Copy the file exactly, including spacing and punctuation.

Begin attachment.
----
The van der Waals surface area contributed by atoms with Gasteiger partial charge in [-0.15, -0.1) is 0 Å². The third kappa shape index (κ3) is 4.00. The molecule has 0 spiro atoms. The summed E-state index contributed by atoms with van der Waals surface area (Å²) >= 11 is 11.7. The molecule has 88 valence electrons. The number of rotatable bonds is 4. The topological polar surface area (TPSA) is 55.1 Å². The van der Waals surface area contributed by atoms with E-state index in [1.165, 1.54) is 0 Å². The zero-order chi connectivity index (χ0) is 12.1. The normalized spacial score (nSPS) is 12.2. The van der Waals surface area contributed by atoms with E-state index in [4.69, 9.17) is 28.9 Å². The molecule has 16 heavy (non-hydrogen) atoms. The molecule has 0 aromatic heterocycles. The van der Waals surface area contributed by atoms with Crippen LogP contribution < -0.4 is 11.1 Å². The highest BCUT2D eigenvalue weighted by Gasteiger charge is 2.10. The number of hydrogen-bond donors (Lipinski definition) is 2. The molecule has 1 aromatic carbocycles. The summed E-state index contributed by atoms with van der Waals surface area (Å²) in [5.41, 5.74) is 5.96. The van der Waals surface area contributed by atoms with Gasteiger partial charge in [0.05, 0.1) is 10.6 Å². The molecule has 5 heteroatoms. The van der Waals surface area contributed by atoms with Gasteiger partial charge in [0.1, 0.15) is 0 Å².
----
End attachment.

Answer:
The van der Waals surface area contributed by atoms with Gasteiger partial charge in [-0.15, -0.1) is 0 Å². The third kappa shape index (κ3) is 4.00. The molecule has 0 spiro atoms. The summed E-state index contributed by atoms with van der Waals surface area (Å²) >= 11 is 11.7. The molecule has 88 valence electrons. The number of rotatable bonds is 4. The topological polar surface area (TPSA) is 55.1 Å². The van der Waals surface area contributed by atoms with E-state index in [1.165, 1.54) is 0 Å². The zero-order chi connectivity index (χ0) is 12.1. The normalized spacial score (nSPS) is 12.2. The van der Waals surface area contributed by atoms with E-state index in [4.69, 9.17) is 28.9 Å². The molecule has 16 heavy (non-hydrogen) atoms. The molecule has 0 aromatic heterocycles. The van der Waals surface area contributed by atoms with Crippen LogP contribution < -0.4 is 11.1 Å². The highest BCUT2D eigenvalue weighted by Gasteiger charge is 2.10. The number of hydrogen-bond donors (Lipinski definition) is 2. The molecule has 1 aromatic carbocycles. The summed E-state index contributed by atoms with van der Waals surface area (Å²) in [5.41, 5.74) is 5.96. The van der Waals surface area contributed by atoms with Gasteiger partial charge in [0.05, 0.1) is 10.6 Å². The molecule has 5 heteroatoms. The van der Waals surface area contributed by atoms with Gasteiger partial charge in [0.1, 0.15) is 0 Å².